By CAROLE BRESLIN
“You are Peter, and upon this rock I will build my Church” (Matt. 16:18; Mark 8:27). As I was looking at a replica of the Vatican, whose architecture is in the shape of a key in a keyhole, I realized that Christ really did build His Church on St. Peter. Deep in the recesses of St. Peter’s Basilica are the relics of St. Peter. There is no other church in all of Christendom that can claim to be built on St. Peter.
There is little known about Peter’s early life except that he was born in Bethsaida, a small town near Lake Genesareth. More of his history, however, can be gained from the passages in Scripture that relate to him. We know that he was a fisherman. Peter’s brother, Andrew, came to Peter and told him, “We have found the Messiah!” Later when Peter was casting his nets into the sea, our Lord called him and renamed him Cephas or Peter, meaning rock (Matt. 4:18).
Surely our Lord knew that here was the man who would become the first Vicar of Christ.
It is interesting to note that Peter drops what he was doing and answers the call “at once” (Matt. 4:20). Soon after our Lord accompanies Peter to his home. (As a fisherman, he is a boat owner and he also has a home, so he must have made a reasonable living.) Upon entering, they learn that Peter’s mother-in-law is ill with fever. Our Lord cures her and immediately she gets up and prepares food for them. Thus we know that Peter was married.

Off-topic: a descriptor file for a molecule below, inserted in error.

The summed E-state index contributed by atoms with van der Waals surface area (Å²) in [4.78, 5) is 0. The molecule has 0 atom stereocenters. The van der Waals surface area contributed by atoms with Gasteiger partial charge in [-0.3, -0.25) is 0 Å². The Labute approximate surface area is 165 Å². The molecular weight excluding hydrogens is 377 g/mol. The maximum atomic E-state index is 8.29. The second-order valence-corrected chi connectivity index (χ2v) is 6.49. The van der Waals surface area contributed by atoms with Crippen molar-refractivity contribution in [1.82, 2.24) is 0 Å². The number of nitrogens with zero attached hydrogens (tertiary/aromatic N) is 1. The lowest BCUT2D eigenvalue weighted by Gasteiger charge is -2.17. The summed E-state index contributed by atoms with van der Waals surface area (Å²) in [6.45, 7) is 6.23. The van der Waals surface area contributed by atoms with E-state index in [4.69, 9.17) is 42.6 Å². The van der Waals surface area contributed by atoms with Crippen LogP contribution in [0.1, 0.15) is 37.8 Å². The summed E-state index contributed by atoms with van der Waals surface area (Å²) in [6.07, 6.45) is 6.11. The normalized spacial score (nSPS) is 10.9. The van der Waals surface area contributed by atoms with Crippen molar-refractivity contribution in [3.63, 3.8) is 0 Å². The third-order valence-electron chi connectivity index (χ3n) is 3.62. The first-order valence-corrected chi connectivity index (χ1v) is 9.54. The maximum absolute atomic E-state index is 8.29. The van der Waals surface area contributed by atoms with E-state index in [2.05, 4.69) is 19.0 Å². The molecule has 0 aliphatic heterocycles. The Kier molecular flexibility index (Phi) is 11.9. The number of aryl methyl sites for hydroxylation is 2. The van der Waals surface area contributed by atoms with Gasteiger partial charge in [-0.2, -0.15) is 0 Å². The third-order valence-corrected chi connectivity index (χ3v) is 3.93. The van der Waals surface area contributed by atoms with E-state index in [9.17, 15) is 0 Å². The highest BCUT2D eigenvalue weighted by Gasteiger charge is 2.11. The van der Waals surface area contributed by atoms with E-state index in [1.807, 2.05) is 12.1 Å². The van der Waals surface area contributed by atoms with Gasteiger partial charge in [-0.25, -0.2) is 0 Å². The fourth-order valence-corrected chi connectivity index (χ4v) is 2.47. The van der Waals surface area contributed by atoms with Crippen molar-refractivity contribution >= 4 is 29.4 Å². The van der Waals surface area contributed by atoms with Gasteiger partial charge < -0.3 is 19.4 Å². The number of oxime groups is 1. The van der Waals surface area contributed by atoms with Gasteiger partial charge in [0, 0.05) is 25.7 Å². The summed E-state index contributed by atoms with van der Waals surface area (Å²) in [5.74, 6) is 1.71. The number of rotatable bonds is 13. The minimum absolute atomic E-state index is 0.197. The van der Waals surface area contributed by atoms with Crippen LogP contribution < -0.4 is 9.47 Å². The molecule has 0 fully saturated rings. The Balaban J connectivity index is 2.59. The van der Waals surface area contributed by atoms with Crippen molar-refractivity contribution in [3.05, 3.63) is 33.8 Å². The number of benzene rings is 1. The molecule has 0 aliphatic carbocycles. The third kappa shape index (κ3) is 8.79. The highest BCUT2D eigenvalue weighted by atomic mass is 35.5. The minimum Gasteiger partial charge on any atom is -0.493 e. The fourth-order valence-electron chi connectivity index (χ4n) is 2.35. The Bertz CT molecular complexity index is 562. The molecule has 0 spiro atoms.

In the Gospels that recount the calling of the twelve at the beginning of Christ’s ministry, the first man named is “Simon called Peter.” Peter’s prominence is also recognized in the Gospel accounts in the way Jesus is questioned. In the Bible, either “the disciples” ask Jesus to explain the parables or Peter asks (Matt. 14:22-31).
Most significantly, when Jesus asks the apostles, “Who do you say I am?” it is Peter who answers, “You are the Christ.” Then our Lord told Peter he will head His Church and that the gates of Hell will not prevail against it. When Jesus next foretells His Passion and Resurrection, Peter shows just how human he is. First of all, he does not seem to listen to the words spoken that Christ will rise again. Rather he asserts that this could not happen to Christ. To which Christ responds somewhat vehemently, “Get behind me, Satan!” (Matt. 16:23).
One minute Peter is exalted for proclaiming Christ and the next he is scolded for an apparent attempt to thwart the will of God the Father. Yet our Lord does not abandon him. Rather He seems to be training him by including him in several other marvelous events such as the curing of the daughter of Jairus and the Transfiguration.
In John 6, the chapter of the Eucharist, Jesus asks His disciples if they, too, will abandon Him. Peter responds as if speaking for all of the apostles with simplicity and frankness: “Lord, to whom shall we go? You have the words of everlasting life and we have come to believe and to know that you are the Christ, the Son of God” (John 6:69-70).
Peter is impulsive, passionate, and very much aware of his limitations. He recognizes that he does not always understand the point that Jesus is trying to make. It is Peter who asks Jesus to explain the parables and it is Peter who does not understand what Jesus is doing at the Last Supper when He washes the feet of the disciples.